ADHD and Autism

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Attention Deficit

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Autism

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ADHD and Autism Spectrum Disorder

ADHD, or attention-deficit/hyperactivity disorder affects approximately 5–10% of school-age children and about 4% of adults. The disorder is not yet entirely understood, with boys diagnosed three times as often as girls. Known parental contributors to ADHD include genetics, use of alcohol, drugs, and cigarette-smoking during pregnancy. Environmental factors play a role, primarily low birth weight, drinking and/or bathing in lead-tainted water, ingesting processed-food additives, and suffering brain injury. Common symptoms are inattention, hyperactivity, and poor impulse control, all of which disrupt normal development. Those with ADHD can display any or all of these symptoms.

Attention-deficit disorder and hyperactivity are difficult to comprehend, let alone manage. Both are as likely to induce boredom as they are agitation and other symptoms. Children tending toward ADHD's attention-deficit aspect, even without hyperactivity, fail to retain information during lessons and score poorly. Frustration with processes and subject matter in the classroom can result in scribbling/doodling, back-and-forth rocking, repeated posture shifting, or outright verbal disruption of lesson discussions.

In response to these challenges, Academic Assessment considers the unique characteristics of ADHD students, its goal one of designing and implementing teaching methods tailored to the individual's "learning style." For example, a child with hyperactivity who finds focusing on text difficult might show marked improvement by switching to lessons employing pictures, and/or animated visuals in cyber-linked classrooms. With time, this visual learning style will familiarize the student with the subject matter, and render text-oriented materials less intimidating.

Autism is a neurobehavioral disorder affecting mostly boys, and can develop as early as ages 6 to 18 months. Although there exist no specific tests for the complex disorder, it impairs social interaction and, consequently, normal learning of language and communication skills. Like ADHD, autism spectrum disorder manifests a literal spectrum of symptoms, some of which include impressive skills like playing a musical instrument, painting and drawing, mathematics, and strangely vivid poetry. Unfortunately, other manifestations include uttering of patterned, or repetitive, sounds and phrases, consuming non-food substances such as dirt and clay, or making intrusive gestures. Life for a child with Autism Spectrum Disorder often is a mix of boredom, difficulty expressing and explaining feelings to others, avoidance of most people and their baffling emotions, and enduring taunts and their effects on development from schoolmates and children closer to home.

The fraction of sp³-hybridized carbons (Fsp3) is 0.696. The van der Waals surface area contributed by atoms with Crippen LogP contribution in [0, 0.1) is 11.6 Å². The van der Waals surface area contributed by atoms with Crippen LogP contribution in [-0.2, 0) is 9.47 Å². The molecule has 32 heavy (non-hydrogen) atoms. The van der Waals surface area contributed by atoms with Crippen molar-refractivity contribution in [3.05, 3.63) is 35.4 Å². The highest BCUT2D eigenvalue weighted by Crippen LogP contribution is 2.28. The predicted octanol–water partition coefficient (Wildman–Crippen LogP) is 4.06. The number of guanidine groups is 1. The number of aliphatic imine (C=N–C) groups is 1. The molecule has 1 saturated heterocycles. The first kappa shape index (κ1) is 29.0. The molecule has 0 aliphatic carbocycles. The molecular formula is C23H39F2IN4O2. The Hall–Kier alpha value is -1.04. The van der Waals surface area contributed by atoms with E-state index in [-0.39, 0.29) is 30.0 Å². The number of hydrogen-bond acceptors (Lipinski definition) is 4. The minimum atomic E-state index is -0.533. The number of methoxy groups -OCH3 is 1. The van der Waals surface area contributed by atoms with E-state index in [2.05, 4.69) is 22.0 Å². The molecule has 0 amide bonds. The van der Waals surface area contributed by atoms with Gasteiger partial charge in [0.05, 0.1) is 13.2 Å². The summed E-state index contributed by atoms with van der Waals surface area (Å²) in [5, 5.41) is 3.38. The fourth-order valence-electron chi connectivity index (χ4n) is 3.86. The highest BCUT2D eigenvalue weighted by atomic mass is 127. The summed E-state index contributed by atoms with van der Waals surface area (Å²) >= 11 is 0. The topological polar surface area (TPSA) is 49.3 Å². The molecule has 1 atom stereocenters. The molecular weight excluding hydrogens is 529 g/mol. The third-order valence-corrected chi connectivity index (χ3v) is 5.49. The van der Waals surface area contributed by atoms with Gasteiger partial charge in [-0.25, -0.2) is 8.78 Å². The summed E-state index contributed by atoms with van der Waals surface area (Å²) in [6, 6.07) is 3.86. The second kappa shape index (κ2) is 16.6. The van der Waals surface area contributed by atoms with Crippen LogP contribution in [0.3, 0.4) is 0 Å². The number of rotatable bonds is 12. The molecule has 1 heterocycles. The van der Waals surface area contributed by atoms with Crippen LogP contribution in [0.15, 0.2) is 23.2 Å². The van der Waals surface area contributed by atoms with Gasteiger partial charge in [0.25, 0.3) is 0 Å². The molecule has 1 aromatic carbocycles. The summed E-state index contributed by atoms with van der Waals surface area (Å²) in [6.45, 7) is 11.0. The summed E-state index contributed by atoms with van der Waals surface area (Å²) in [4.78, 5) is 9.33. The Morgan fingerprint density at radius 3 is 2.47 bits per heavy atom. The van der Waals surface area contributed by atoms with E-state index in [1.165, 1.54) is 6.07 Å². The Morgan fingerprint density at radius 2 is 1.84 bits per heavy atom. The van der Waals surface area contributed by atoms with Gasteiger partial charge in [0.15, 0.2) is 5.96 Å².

Well-informed, dedicated teachers can make life-changing differences for these children and their parents. As noted earlier in this article, Academic Assessment has proved successful. An increasing number of schools now consider specialized needs, such as seating students with ADHD near the classroom's front away from the door, providing folders with organizing tabs, and changing or streamlining assigned materials. There are also programs offered for qualified students, including mentoring and tutoring. Combined with loving, patient care at home, embracing and cultivating special talents whenever they are seen to emerge, can provide virtually normal lives for those with ADHD and Autism Spectrum Disorder.

References:

  1. https://www.cdc.gov/ncbddd/adhd/
  2. http://www.chadd.org/Understanding-ADHD/About-ADHD.aspx
  3. https://medlineplus.gov/attentiondeficithyperactivitydisorder.html

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